4. Kangaroo Court Game

Choose this ice-breaker if the purpose of the workshop is to improve team effectiveness. Participants should know each other and ideally, there should have been an incident that irritated members of the group. Referring to the incident, announce that you are holding a kangaroo court to try the guilty parties. Name the defendants. Select a judge, a prosecuting attorney and a lawyer for the defense. Swear in the jury. Write up formal charges and hold your trial in whatever way your participants choose.

As you observe, make a note of each participant’s approach to law and order. Do they see the ‘crime’ in black-and-white terms or is their approach more nuanced? Do they prefer punishment over forgiveness? What type of argument sways their opinion?  

5. “I Agree” Poster

Make a poster containing several statements, assumptions or cliches about a topic relevant to your business. For example, you might riff on the topic of “successful leaders” who…

  • Are tough and commanding
  • Must know it all
  • Nurture and develop others
  • Are specialists in their field
  • Are born, not made
  • Are empathetic
  • Must have a strong vision
  • Are creative and innovative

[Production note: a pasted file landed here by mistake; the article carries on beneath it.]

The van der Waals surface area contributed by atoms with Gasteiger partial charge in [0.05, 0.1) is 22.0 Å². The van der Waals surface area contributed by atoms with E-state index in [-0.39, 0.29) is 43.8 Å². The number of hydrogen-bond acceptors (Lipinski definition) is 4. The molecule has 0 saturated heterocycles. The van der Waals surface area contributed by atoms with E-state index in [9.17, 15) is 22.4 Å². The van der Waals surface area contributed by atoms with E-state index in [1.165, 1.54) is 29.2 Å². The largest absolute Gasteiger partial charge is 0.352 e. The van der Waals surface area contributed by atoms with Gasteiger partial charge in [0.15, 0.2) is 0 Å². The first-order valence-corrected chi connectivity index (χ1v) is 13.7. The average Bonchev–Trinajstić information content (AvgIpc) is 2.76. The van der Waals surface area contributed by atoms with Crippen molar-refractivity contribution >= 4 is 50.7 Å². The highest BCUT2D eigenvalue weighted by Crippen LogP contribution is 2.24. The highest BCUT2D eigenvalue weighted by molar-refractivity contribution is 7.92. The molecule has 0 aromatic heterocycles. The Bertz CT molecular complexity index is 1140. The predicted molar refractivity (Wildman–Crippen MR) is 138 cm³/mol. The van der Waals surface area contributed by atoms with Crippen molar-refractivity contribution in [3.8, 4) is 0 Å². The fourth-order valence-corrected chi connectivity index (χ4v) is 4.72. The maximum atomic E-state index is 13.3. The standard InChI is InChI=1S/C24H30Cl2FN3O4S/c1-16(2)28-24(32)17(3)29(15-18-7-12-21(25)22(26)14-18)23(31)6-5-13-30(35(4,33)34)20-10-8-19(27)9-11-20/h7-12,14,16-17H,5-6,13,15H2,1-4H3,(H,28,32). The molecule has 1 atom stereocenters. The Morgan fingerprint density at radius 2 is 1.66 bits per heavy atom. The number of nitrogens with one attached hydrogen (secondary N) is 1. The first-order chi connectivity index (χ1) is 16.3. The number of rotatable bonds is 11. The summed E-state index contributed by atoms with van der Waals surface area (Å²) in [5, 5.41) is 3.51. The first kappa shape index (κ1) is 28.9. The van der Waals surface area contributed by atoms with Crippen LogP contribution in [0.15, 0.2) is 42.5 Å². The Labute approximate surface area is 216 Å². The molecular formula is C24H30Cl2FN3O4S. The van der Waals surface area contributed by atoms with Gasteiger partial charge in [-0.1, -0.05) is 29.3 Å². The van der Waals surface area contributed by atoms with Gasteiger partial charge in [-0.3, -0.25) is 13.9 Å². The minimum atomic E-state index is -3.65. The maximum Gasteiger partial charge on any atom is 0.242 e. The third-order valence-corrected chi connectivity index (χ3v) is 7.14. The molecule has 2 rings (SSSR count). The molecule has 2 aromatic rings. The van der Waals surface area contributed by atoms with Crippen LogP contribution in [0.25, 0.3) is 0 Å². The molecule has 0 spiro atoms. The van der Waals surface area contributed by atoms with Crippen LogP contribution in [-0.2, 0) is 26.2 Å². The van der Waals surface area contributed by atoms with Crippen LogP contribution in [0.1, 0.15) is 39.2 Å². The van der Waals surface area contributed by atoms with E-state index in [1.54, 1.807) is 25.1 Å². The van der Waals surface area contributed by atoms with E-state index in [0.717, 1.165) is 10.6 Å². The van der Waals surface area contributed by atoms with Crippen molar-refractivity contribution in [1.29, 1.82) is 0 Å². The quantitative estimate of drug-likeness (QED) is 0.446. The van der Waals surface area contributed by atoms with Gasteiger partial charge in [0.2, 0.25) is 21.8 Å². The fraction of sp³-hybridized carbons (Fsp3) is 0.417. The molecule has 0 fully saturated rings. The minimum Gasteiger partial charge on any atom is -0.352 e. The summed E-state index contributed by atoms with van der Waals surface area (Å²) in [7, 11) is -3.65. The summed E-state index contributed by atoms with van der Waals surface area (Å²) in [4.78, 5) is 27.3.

• Require a formal title and position in the company
  • Are ethical and values-driven.

Ask participants to vote on the statements they agree with. You can use the results to lead a discussion on the personality components of leadership, or refer to the results later in the workshop when discussing what each personality type requires from an effective manager.   

6. The Dominant Hand

Give each participant a pen and paper and ask them to sign their name. Now, ask them to repeat the exercise using their non-dominant hand. Ask the participants, which hand felt more normal and natural? Is it possible to sign your name effectively using your non-dominant hand? What would happen if you were forced to write with this hand all the time? This simple exercise shows the power of preference and is a nice way of introducing personality theory.

7. The M&M House

This perennial workshop favorite is useful for illustrating the differences between the Perceiving and Judging types; it also works well as an icebreaker. Assuming you’ve assessed everyone’s type before the workshop (this is recommended), separate participants into three groups: one comprised of Judgers, one comprised of Perceivers, and a mixed group. Give each group 10-15 minutes to construct a two-dimensional house out of M&Ms.